Understanding Superman’s Appeal

One of the things that has longed fascinated me about Superman is his enormous popularity outside of America. Just recently I learned that the 1951 film Superman and the Mole Men had a cinematic release in Thailand.  The images reproduced here are from a Bangkok cinema.



I tried to grapple with Superman’s international appeal in a recent piece for the Smithsonian Institution’s What It Means to Be American website. I am still thinking about this issue. But meantime the piece is here (not my choice of heading):

It’s a Bird! It’s a Plane! It’s a Positive Symbol of American Power!



Acknowledgments Redux

In the process of bringing my Superman book to print I have had a nagging feeling that something was wrong with the acknowledgments; not so much wrong, but that I had omitted something or someone.

At the Society of Cinema and Media Studies conference in Chicago I bought a few new books and as I generally do looked at their acknowledgment sections. In a jet lagged haze last week I finally twigged that in my acknowledgments section I forgot to thank the editorial and production crew at Rutgers. Cue classic Homer, Doh!

So thank you and apologies to series editor Corey Creekmur, acquisitions editor Leslie  Mitchner, Lisa Boyajian Banning, Carrie Hudak, Jennifer Blanc-Tal, Andrew Katz, Marilyn Campbell, Carrie Hudak, Jeremy Grainger, Brice Hammack, and Sara Henning-Stout.

Attacks on Comics


Joe Queenan had a long critical piece in the New York Times Magazine (April 30, 1989).  I read this piece and thought it demanded some response. I went to my local comic book shop in Rochester, New York and the store clerk found me the various titles Queenan referenced. May 1989 was the first time I had read a Superman comic in years so perhaps here was the genesis of my Superman book. I’m not so sure that these days I agree completely with my characterization of Wertham.

My May 3, 1989 unpublished letter to the New York Times Magazine. I like the way in 1991 I went back to my computer file of letters and made a note.

The Editor
New York Times Magazine

Joe Queenan’s article on comic-books (“Drawing on the Dark Side,” April 30), employs the sensational techniques to catch the readers’ attention that he ascribes to comic-books. Single panels removed from their context, and enlarged several times over, do not convey a sense of the comic-book’s story. Moreover, the illustration used from “Superman” was altered by the addition of the letters DYNA to the stick in the character’s mouth (for the original see Man of Steel No. 3, 1986, p. 12.). [1991 note: In fact Queenan used a version of this particular story printed in a trade paper back, price $12.95, in this version DYNA was on the stick in the character’s mouth but in the original comic book version it was not.] Given the context, a background character says “not Happy Birthday, Not Happy Birthday (a reference to a Warner Brothers animated cartoon) the panel is open to numerous interpretations.] There are numerous other misrepresentations throughout the article. For instance, to depict the “Joker” as simply a “deranged prankster of the 1960’s” who has since become a homicidal maniac is to ignore the “Joker” of the 1940’s and 1950’s who was a lethal killer. Likewise Queenan’s presentation of “Catwoman” and “Green Arrow” downplays the anti-drug and anti-sexual exploitation messages of these comic-books. Incidentally neither of these two comic-books are published under the seal of the Comic Code Authority as the article implies.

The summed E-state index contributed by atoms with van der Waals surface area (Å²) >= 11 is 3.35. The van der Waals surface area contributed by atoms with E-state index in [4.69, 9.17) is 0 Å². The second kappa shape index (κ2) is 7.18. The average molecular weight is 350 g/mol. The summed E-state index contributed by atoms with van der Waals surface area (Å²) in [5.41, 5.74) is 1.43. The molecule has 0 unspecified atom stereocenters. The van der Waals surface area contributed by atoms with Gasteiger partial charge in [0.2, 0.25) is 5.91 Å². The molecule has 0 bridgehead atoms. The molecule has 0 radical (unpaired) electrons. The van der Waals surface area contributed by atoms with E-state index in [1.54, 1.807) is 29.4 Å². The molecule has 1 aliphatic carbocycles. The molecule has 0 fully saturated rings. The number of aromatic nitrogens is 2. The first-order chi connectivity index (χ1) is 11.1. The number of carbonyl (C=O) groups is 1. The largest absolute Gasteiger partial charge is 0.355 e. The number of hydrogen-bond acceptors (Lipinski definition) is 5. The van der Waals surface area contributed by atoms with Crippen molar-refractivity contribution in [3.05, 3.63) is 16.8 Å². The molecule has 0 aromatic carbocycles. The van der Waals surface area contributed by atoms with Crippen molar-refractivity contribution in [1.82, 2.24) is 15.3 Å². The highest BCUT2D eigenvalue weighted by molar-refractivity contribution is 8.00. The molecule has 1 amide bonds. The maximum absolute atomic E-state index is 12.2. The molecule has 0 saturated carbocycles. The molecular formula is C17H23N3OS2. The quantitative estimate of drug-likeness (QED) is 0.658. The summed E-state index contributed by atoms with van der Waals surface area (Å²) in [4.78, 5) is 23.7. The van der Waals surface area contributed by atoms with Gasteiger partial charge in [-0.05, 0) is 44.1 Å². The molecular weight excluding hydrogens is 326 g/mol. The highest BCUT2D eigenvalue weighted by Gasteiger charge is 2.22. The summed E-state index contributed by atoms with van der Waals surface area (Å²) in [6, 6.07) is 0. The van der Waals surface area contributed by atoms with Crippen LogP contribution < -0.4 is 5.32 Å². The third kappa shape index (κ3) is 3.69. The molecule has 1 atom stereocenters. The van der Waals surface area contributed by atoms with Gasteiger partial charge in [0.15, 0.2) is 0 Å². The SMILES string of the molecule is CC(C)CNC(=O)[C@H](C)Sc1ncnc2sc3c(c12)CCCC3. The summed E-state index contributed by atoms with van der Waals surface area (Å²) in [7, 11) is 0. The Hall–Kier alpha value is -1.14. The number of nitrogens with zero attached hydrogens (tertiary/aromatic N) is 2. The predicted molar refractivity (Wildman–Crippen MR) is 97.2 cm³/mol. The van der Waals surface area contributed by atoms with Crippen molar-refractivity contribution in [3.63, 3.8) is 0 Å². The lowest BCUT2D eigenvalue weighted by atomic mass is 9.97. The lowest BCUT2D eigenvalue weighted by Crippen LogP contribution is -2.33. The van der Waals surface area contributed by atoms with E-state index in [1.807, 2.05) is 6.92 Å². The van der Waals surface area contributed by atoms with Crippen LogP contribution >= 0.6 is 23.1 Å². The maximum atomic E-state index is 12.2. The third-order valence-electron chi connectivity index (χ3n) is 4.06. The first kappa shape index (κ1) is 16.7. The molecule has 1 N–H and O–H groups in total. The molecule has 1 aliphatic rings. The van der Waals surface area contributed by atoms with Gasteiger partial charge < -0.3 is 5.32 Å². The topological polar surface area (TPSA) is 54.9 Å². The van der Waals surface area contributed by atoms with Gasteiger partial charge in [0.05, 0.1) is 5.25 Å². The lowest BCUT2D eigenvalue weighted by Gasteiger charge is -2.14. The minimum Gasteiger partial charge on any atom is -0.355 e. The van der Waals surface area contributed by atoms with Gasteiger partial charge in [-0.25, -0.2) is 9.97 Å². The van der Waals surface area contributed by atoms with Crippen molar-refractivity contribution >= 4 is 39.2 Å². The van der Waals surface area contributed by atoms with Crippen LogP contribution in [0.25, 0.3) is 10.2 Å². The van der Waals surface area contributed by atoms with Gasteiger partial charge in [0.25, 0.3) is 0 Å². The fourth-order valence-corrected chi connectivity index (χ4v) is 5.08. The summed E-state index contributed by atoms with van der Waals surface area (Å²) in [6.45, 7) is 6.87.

Queenan warns the comic-book industry that it “seems to be playing with the same fire that nearly destroyed it in the early 1950’s.” That “fire” was not so much the content of the comic-books at the time, but the campaign against them stoked up by Fredric Wertham a New York psychiatrist. Like Wertham, Queenan is worried about the effect of comic-books on children and adolescents and rushes to judge the media without understanding it. Queenan’s elite perspective of comic-books is displayed when he worries about their “pretensions to be more than just popular art” and the attention they have received in the “avant-garde press.” This latter contention is somewhat ironic given the piece on comics (“Comics as Inspiration: Are We Having Fun Yet?”, April 23) that appeared in the New York Times Arts and Leisure Section, hardly avant-garde, the week before.